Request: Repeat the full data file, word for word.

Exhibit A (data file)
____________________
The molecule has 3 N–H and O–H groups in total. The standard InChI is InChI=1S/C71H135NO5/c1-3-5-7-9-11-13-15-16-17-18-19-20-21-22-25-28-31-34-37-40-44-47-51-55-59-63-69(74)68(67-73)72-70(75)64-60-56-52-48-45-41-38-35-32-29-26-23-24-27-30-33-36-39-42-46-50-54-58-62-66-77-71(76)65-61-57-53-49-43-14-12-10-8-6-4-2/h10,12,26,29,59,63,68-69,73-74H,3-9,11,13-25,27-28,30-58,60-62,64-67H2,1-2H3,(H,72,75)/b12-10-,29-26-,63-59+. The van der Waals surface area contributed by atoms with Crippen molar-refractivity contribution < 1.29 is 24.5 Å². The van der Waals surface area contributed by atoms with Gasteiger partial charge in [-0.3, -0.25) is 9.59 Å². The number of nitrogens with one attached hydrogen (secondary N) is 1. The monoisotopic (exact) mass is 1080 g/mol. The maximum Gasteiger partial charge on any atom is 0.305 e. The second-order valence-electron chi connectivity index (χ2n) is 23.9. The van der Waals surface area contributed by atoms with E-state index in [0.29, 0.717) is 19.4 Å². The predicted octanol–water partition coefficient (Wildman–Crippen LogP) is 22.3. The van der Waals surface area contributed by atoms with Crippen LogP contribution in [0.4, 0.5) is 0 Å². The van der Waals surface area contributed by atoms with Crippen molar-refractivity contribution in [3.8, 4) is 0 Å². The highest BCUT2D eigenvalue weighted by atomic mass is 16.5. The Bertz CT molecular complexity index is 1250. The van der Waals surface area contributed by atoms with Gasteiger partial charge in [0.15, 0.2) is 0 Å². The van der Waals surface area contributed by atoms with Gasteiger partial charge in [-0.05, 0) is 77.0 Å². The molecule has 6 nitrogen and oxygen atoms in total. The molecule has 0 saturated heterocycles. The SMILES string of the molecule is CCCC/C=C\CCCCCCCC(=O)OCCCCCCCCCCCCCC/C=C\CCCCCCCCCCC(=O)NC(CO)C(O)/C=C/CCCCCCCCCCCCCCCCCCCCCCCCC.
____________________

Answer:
The molecule has 3 N–H and O–H groups in total. The standard InChI is InChI=1S/C71H135NO5/c1-3-5-7-9-11-13-15-16-17-18-19-20-21-22-25-28-31-34-37-40-44-47-51-55-59-63-69(74)68(67-73)72-70(75)64-60-56-52-48-45-41-38-35-32-29-26-23-24-27-30-33-36-39-42-46-50-54-58-62-66-77-71(76)65-61-57-53-49-43-14-12-10-8-6-4-2/h10,12,26,29,59,63,68-69,73-74H,3-9,11,13-25,27-28,30-58,60-62,64-67H2,1-2H3,(H,72,75)/b12-10-,29-26-,63-59+. The van der Waals surface area contributed by atoms with Crippen molar-refractivity contribution < 1.29 is 24.5 Å². The van der Waals surface area contributed by atoms with Gasteiger partial charge in [-0.3, -0.25) is 9.59 Å². The number of nitrogens with one attached hydrogen (secondary N) is 1. The monoisotopic (exact) mass is 1080 g/mol. The maximum Gasteiger partial charge on any atom is 0.305 e. The second-order valence-electron chi connectivity index (χ2n) is 23.9. The van der Waals surface area contributed by atoms with E-state index in [0.29, 0.717) is 19.4 Å². The predicted octanol–water partition coefficient (Wildman–Crippen LogP) is 22.3. The van der Waals surface area contributed by atoms with Crippen LogP contribution in [0.4, 0.5) is 0 Å². The van der Waals surface area contributed by atoms with Crippen molar-refractivity contribution in [3.8, 4) is 0 Å². The highest BCUT2D eigenvalue weighted by atomic mass is 16.5. The Bertz CT molecular complexity index is 1250. The van der Waals surface area contributed by atoms with Gasteiger partial charge in [0.15, 0.2) is 0 Å². The van der Waals surface area contributed by atoms with Gasteiger partial charge in [-0.05, 0) is 77.0 Å². The molecule has 6 nitrogen and oxygen atoms in total. The molecule has 0 saturated heterocycles. The SMILES string of the molecule is CCCC/C=C\CCCCCCCC(=O)OCCCCCCCCCCCCCC/C=C\CCCCCCCCCCC(=O)NC(CO)C(O)/C=C/CCCCCCCCCCCCCCCCCCCCCCCCC.